Migration to coastal areas is increasingly common in many countries around the world, developed and developing alike. Settlements and urban centres in coastal regions have expanded more rapidly than elsewhere. Of the 39 big metropolitan areas with a population over 5 million, sixty percent are located within 100km of the coast. These include twelve of the biggest 16 with populations exceeding 10 million although the great majority of people live in smaller settlements in the coastal zone. High densities of people are also found in delta regions, which are particularly vulnerable to flooding.
Over the 20th century as a whole, sea levels rose by an average of around 1.7mm a year with evidence that in recent years the rate of rise has increased. Latest satellite data put the rise at around 3mm a year. The most recent IPCC assessment based on the most gloomy scenario puts predictions of 21st century sea level rise at between 26 and 59cm (10-23 inches). There are many variables - including how much the expected increases in precipitation will add to snow packs and, most importantly, our greenhouse gas emissions over the next decades. What we can expect is that even a small amount of sea level rise will have profound and largely negative effects.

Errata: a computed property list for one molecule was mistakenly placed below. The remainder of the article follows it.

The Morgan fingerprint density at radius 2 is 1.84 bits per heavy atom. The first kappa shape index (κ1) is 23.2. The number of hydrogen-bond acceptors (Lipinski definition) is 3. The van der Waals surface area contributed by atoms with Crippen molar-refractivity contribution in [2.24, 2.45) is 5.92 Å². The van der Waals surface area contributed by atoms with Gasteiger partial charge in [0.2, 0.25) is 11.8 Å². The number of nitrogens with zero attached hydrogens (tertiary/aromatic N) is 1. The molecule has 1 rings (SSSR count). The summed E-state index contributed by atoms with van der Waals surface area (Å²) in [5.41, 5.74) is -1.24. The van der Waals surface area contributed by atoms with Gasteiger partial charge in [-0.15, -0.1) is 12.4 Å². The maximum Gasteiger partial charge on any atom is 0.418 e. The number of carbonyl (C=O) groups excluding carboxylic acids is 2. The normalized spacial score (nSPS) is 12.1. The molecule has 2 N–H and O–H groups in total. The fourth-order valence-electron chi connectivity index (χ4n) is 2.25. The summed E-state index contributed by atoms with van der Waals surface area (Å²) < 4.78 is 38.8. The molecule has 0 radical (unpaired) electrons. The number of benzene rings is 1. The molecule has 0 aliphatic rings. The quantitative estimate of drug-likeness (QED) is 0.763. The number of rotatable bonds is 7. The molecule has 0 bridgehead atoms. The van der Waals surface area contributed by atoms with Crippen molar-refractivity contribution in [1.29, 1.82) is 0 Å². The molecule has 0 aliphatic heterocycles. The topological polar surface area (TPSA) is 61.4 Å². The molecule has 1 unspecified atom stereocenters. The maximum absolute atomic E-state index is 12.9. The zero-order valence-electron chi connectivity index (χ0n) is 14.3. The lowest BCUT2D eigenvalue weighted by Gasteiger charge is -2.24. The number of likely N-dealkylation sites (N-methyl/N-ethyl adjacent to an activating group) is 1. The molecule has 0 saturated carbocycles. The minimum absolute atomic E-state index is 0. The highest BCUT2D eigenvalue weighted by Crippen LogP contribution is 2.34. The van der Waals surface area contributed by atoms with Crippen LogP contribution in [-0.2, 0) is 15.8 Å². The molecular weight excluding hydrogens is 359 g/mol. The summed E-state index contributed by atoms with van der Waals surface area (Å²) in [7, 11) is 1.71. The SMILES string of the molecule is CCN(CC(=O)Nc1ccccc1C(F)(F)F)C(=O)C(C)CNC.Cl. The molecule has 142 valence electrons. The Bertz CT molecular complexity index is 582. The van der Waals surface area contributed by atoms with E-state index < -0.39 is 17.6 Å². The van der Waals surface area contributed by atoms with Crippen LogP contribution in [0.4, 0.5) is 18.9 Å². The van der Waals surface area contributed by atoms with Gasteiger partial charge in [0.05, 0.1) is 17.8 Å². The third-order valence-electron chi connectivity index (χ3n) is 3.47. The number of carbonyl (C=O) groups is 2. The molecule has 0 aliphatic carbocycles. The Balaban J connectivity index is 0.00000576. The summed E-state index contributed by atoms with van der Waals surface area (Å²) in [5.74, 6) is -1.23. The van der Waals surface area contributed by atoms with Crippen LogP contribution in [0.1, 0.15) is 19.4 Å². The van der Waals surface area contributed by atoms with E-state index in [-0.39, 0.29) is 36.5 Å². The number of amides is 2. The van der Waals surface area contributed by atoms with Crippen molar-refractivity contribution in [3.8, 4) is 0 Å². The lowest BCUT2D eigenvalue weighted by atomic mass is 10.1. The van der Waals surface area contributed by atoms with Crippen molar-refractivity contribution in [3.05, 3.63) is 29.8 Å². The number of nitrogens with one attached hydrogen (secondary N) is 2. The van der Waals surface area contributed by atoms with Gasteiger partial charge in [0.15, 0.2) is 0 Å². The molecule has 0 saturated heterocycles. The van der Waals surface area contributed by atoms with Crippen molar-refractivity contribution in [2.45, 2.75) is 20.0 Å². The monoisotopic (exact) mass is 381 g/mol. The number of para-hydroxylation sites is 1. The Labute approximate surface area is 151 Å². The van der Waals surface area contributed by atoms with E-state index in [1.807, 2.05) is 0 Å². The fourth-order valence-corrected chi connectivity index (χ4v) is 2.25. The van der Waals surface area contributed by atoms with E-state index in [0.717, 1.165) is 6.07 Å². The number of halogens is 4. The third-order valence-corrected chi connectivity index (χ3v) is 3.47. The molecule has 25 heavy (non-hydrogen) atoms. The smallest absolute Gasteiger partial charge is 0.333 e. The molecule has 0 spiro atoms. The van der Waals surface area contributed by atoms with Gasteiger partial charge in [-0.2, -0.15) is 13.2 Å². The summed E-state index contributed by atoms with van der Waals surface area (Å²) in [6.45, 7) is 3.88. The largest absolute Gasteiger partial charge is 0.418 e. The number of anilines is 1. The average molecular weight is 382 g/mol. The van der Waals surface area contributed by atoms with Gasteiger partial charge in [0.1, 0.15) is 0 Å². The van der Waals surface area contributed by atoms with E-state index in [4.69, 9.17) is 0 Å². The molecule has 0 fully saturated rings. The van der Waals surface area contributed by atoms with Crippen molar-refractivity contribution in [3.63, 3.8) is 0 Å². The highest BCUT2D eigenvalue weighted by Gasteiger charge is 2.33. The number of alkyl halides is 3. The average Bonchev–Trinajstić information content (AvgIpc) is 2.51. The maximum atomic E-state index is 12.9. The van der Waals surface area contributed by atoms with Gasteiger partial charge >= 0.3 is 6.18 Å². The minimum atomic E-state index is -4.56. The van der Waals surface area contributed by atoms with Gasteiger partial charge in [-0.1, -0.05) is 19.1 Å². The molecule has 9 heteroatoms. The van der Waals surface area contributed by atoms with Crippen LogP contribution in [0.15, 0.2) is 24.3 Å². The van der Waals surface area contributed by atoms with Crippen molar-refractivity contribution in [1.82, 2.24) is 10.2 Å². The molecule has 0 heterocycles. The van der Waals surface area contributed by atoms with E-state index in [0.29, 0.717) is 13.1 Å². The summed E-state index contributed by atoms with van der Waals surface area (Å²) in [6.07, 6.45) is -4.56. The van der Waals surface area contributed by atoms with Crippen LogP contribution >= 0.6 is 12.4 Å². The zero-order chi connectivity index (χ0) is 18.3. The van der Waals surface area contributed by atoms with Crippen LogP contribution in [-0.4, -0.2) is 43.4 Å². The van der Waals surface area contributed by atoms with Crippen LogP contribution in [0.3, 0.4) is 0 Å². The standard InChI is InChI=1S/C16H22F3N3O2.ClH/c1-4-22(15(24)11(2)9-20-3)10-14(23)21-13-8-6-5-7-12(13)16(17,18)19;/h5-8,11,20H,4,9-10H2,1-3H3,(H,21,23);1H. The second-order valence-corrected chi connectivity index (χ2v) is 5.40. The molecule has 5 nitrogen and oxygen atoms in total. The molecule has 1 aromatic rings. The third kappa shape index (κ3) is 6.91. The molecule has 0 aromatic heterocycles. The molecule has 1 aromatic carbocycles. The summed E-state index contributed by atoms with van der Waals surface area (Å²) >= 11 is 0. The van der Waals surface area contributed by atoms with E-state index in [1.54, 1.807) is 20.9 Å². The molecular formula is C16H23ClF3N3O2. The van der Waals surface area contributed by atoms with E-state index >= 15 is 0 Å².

What we can expect
With a fossil fuel intensive future, a global average sea level rise of 26-59cm (10-23 inches) is expected over the next hundred years, thanks to the greenhouse gases we have emitted to date and likely future emissions. This will be around two thirds due to thermal expansion of the oceans (water expands as it heats up) and one third due to melting. Even with more optimistic projections based on greenhouse gas emissions being controlled, sea level could rise by between 10-24cm (4-9 inches). Over several centuries, therefore, sea level could rise by several metres.
Even the comparatively modest projected sea level rise will wreak havoc. Coastal flooding and storm damage, eroding shorelines, salt water contamination of fresh water supplies, flooding of coastal wetlands and barrier islands, and an increase in the salinity of estuaries are all realities of even a small amount of sea level rise. Some low lying coastal cities and villages will also be affected. Resources critical to island and coastal populations such as beaches, freshwater, fisheries, coral reefs and atolls, and wildlife habitat are also at risk.
It's worth keeping in mind, however, that changes in sea level do not occur uniformly around the globe. There is actually a fair amount of difference in sea level rise in different parts of the world due to ocean circulation and wind pressure patterns. Accordingly, the effects of storm surges and of spring tides also need to be kept in mind when evaluating sea level rise impacts.